Bots of conviction

Bots of conviction

Another type of bots is discussed by Mark Sample, who enunciates bots of conviction. Inspired by Jurgen Habemas' “journalism of conviction”, which was polemical, political and constantly debating the needs of society and the role of the state, “bots of conviction” are topical, data-based, cumulative, oppositional, and often uncanny.

NRA Tally

He gives the example of NRA Tally, a bot that generates and tweets school shootings as a response to the murders of Elliot Rodger who on May 23, 2014 killed six people and injured fourteen more near the campus of UC-Santa Barbara.

The parameters of the bot's tweets are not accidental: all of them are drawn from real data of mass shootings that have happened in the U.S. For example, it selects a number between 4 (the threshold for what the FBI defines as mass murder) and 35 (just above the Virginia Tech massacre, the worst mass shooting in American history). The location, the victims, the response from the NRA are all variables which have at some point defined such an event.

Clearly NRA_Tally refers to a frustration that is shared by many Americans. However, one might wonder what is the real reach of the bot. Sample calls it a tactical bot because it challenges the NRA without drawing attention away from the victims of the mass murders. One might wonder why there was a need to generate mass murders, when there is already quite a substantial existing list.

Parliament Edits Bot

Other cases where bots are used as social vigilantes, one example being the Parliament Edits bot. If you edit on Wikipedia without making an account, your IP address will be made public. Journalist and developer Tom Scott exploited this paradoxical situation to make a bot that will look at recent edits made by anonymous users and retweet the ones that were made in the IP address range belonging to the British Parliament.

The bot was resurrected by Ed Summers in 2014, after the IP addresses had been intentionally modified following a rejected Freedom of Information Request. Summers made the code available on Github and instructed how users could modify the IP addresses and make their own bot. This inspired multiple other iterations, among which the most well-known one is congress-edits.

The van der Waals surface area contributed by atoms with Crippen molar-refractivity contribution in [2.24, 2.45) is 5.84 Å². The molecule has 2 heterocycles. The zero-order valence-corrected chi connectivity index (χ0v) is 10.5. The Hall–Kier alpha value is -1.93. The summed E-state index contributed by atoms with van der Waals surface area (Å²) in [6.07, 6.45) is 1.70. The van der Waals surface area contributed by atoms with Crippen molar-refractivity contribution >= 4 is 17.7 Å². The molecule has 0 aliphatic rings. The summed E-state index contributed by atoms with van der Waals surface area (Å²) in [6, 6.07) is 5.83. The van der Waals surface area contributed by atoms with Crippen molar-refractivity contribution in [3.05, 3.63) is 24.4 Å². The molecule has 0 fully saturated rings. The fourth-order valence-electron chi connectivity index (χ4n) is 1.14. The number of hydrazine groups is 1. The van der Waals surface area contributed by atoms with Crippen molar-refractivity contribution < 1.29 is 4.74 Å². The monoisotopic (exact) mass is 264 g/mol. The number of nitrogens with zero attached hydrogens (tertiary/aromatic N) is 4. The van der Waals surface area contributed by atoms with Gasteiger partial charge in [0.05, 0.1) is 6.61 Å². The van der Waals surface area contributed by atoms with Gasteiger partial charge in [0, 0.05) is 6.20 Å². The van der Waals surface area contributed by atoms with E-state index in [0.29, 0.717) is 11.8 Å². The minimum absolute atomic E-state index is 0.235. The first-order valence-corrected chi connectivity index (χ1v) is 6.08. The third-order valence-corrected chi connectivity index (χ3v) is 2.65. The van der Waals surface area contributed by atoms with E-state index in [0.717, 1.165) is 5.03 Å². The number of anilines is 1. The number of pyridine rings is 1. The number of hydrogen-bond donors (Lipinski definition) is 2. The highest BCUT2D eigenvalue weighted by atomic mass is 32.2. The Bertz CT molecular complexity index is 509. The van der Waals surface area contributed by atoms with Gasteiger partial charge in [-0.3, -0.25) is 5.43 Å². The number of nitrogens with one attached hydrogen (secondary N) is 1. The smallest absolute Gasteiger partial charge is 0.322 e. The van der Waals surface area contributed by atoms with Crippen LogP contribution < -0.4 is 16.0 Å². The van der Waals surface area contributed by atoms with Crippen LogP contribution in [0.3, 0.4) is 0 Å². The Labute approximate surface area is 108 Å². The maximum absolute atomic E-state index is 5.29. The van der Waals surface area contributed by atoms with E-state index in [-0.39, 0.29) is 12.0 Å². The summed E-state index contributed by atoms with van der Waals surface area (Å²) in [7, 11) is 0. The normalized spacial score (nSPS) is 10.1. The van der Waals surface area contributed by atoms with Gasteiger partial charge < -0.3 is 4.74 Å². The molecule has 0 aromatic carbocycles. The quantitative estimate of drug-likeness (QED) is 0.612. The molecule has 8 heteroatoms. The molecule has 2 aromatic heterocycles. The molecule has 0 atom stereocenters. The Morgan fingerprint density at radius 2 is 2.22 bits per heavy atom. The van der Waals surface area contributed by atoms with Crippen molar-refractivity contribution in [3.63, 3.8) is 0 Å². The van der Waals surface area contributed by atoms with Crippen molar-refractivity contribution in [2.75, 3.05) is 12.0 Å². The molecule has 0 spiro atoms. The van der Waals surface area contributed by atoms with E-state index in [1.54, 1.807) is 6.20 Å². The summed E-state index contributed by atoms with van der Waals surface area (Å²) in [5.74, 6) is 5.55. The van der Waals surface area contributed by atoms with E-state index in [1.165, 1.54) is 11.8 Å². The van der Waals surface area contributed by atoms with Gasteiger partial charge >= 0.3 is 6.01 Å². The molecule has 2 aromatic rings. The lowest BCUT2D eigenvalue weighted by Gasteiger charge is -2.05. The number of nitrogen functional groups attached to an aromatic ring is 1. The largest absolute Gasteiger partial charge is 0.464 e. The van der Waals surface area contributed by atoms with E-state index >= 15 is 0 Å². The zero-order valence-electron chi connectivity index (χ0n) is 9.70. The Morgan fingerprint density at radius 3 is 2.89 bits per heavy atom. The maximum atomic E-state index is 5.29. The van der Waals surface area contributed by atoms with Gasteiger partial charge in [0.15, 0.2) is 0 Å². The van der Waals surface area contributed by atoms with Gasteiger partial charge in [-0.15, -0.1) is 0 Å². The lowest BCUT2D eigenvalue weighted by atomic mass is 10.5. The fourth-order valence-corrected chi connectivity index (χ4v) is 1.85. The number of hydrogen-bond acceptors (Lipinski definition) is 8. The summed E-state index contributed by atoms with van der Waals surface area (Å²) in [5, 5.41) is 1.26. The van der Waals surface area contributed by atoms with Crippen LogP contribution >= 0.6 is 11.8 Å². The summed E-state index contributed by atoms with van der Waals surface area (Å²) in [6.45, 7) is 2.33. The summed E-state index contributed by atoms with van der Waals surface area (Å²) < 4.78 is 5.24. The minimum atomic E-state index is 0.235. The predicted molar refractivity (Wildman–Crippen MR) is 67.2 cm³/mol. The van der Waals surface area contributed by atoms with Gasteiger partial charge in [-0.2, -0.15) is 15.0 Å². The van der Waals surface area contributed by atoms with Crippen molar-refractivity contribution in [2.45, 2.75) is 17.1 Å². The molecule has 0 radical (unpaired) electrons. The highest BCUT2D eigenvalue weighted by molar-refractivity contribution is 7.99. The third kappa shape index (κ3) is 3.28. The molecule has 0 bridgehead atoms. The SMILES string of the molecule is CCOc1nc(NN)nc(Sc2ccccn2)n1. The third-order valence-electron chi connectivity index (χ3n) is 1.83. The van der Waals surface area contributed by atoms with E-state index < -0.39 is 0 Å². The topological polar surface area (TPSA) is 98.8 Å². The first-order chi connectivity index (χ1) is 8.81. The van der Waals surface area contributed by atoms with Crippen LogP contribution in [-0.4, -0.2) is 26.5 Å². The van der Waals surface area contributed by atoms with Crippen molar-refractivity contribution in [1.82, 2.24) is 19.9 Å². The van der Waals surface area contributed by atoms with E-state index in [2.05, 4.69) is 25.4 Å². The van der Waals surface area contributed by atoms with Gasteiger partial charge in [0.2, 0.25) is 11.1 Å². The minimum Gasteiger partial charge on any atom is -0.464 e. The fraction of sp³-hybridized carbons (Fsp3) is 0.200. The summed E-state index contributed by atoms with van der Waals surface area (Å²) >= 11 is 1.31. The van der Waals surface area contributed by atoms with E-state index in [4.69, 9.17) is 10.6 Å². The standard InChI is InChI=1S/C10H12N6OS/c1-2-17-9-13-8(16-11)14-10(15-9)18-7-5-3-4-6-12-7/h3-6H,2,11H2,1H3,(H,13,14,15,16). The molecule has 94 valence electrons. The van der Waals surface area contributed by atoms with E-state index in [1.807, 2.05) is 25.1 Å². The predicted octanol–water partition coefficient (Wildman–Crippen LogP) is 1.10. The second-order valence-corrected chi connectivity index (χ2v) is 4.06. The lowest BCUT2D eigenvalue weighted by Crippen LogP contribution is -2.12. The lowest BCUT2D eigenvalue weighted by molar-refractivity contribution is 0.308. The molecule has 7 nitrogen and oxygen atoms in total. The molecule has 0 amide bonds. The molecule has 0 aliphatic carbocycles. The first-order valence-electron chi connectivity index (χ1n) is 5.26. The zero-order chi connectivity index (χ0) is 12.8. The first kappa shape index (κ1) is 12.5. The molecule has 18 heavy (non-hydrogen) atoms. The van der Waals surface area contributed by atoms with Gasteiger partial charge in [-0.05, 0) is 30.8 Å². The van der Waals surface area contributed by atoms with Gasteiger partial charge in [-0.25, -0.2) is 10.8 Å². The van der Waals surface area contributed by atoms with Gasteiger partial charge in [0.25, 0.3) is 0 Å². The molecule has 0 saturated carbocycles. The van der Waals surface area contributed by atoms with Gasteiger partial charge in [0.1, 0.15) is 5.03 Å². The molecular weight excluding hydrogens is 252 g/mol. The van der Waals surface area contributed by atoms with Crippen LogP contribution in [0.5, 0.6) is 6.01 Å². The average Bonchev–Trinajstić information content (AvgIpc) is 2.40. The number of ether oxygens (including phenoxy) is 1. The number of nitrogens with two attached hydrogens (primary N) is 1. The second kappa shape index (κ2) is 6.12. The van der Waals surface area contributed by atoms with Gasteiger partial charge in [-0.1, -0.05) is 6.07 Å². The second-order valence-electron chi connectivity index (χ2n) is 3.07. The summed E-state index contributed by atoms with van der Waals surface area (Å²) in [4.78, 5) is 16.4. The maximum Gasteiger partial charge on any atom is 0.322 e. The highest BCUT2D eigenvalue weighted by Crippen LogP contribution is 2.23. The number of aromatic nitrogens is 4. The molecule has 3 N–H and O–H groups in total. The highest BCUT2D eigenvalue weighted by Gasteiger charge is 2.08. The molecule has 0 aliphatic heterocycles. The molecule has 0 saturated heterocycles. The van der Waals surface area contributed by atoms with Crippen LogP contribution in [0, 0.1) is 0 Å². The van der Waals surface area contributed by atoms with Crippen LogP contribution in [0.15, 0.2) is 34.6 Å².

It turned out that most edits made by these IP addresses were fixing punctuation, spelling or grammar. Nonetheless, they sparked the imagination of many others which installed their own instance of the bot to patrol their national governments.


Arguetron is another example of informed coding by Sarah Nyberg. It started after identifying the emotional labour that goes into having discussions and arguments with inflammatory commentators on the internet. So she decided to create a bot called Liz that posts comments that appear extremely left leaning. Soon enough, human users who are looking for specific keywords will engage with the bot in an argument. She calls them honeybots.

Botivist: project to help activists find volunteers on Twitter

In a similar vein, Botivist is another project that was initiated by Saiph Savage, Tobias Hollerer and Andres Hernandez, the last of which is associated with the Microsoft company. The project was looking to alleviate the labour of engaging volunteers by applying face-to-face strategies of communication to possible interested parties to the Twitter platform. The group attempted to address activists in Mexico that were tweeting about corruption and impunity. The findings were not particularly surprising in that the strategy that was most succesful was the direct approach. The more transparent, and the less empathetic the bot, the more succesful.

As opposed to propaganda bots, Sample's bots of conviction can also be considered rhetoric bots, where the same process of persuasion takes shape but with different variables:

Other examples include:

Every Trump donor

WH Payroll

Bots of conviction tend well towards journalistic practices, many of them take on the task of making data legible for non-technically minded people.